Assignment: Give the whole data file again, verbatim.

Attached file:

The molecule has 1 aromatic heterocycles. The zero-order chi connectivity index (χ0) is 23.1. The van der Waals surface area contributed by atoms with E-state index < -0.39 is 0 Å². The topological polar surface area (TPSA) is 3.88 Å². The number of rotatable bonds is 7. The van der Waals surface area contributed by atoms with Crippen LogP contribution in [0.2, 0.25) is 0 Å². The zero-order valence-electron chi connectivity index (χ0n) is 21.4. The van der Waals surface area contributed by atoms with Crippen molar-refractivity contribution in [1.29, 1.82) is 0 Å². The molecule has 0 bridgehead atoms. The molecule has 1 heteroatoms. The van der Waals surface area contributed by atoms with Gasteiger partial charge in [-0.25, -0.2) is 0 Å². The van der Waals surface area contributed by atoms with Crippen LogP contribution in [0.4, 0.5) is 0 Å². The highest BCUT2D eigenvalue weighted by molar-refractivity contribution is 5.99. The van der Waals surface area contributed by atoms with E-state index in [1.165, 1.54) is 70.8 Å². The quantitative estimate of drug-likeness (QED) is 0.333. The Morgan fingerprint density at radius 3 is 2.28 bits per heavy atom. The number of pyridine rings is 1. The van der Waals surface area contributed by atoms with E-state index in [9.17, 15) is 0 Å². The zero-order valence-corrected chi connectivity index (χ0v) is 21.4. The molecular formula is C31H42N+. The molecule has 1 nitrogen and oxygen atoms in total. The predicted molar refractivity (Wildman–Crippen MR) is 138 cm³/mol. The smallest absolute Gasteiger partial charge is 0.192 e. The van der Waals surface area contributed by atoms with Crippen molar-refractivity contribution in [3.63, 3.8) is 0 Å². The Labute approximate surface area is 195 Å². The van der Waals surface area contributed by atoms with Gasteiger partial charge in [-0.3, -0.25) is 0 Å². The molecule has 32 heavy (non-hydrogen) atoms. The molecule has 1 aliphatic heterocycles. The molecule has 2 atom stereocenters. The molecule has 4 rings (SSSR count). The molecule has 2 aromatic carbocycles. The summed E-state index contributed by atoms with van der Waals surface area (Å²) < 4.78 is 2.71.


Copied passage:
The molecule has 1 aromatic heterocycles. The zero-order chi connectivity index (χ0) is 23.1. The van der Waals surface area contributed by atoms with E-state index < -0.39 is 0 Å². The topological polar surface area (TPSA) is 3.88 Å². The number of rotatable bonds is 7. The van der Waals surface area contributed by atoms with Crippen LogP contribution in [0.2, 0.25) is 0 Å². The zero-order valence-electron chi connectivity index (χ0n) is 21.4. The van der Waals surface area contributed by atoms with Crippen molar-refractivity contribution in [1.29, 1.82) is 0 Å². The molecule has 0 bridgehead atoms. The molecule has 1 heteroatoms. The van der Waals surface area contributed by atoms with Gasteiger partial charge in [-0.25, -0.2) is 0 Å². The van der Waals surface area contributed by atoms with Crippen LogP contribution in [0.4, 0.5) is 0 Å². The highest BCUT2D eigenvalue weighted by molar-refractivity contribution is 5.99. The van der Waals surface area contributed by atoms with E-state index in [1.165, 1.54) is 70.8 Å². The quantitative estimate of drug-likeness (QED) is 0.333. The Morgan fingerprint density at radius 3 is 2.28 bits per heavy atom. The number of pyridine rings is 1. The van der Waals surface area contributed by atoms with E-state index in [9.17, 15) is 0 Å². The zero-order valence-corrected chi connectivity index (χ0v) is 21.4. The molecular formula is C31H42N+. The molecule has 1 nitrogen and oxygen atoms in total. The predicted molar refractivity (Wildman–Crippen MR) is 138 cm³/mol. The smallest absolute Gasteiger partial charge is 0.192 e. The van der Waals surface area contributed by atoms with Crippen molar-refractivity contribution in [3.63, 3.8) is 0 Å². The Labute approximate surface area is 195 Å². The van der Waals surface area contributed by atoms with Gasteiger partial charge in [-0.3, -0.25) is 0 Å². The molecule has 32 heavy (non-hydrogen) atoms. The molecule has 1 aliphatic heterocycles. The molecule has 2 atom stereocenters. The molecule has 4 rings (SSSR count). The molecule has 2 aromatic carbocycles. The summed E-state index contributed by atoms with van der Waals surface area (Å²) < 4.78 is 2.71.